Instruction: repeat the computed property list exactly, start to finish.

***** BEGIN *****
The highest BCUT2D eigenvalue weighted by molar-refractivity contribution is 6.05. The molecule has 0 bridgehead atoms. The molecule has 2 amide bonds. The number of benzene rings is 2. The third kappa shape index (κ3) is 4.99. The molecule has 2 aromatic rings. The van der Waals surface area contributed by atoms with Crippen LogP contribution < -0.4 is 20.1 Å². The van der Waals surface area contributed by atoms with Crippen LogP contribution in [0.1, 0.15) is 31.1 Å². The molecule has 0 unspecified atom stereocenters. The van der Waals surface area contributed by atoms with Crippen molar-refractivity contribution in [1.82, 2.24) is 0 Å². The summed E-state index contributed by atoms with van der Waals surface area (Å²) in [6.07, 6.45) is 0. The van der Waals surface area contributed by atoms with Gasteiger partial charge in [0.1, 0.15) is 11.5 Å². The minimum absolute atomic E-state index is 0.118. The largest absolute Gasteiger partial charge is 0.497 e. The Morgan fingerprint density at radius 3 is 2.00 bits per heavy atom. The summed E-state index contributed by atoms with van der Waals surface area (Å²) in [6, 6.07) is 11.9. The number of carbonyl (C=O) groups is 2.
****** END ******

The highest BCUT2D eigenvalue weighted by molar-refractivity contribution is 6.05. The molecule has 0 bridgehead atoms. The molecule has 2 amide bonds. The number of benzene rings is 2. The third kappa shape index (κ3) is 4.99. The molecule has 2 aromatic rings. The van der Waals surface area contributed by atoms with Crippen LogP contribution < -0.4 is 20.1 Å². The van der Waals surface area contributed by atoms with Crippen LogP contribution in [0.1, 0.15) is 31.1 Å². The molecule has 0 unspecified atom stereocenters. The van der Waals surface area contributed by atoms with Crippen molar-refractivity contribution in [1.82, 2.24) is 0 Å². The summed E-state index contributed by atoms with van der Waals surface area (Å²) in [6.07, 6.45) is 0. The van der Waals surface area contributed by atoms with Gasteiger partial charge in [0.1, 0.15) is 11.5 Å². The minimum absolute atomic E-state index is 0.118. The largest absolute Gasteiger partial charge is 0.497 e. The Morgan fingerprint density at radius 3 is 2.00 bits per heavy atom. The summed E-state index contributed by atoms with van der Waals surface area (Å²) in [6, 6.07) is 11.9. The number of carbonyl (C=O) groups is 2.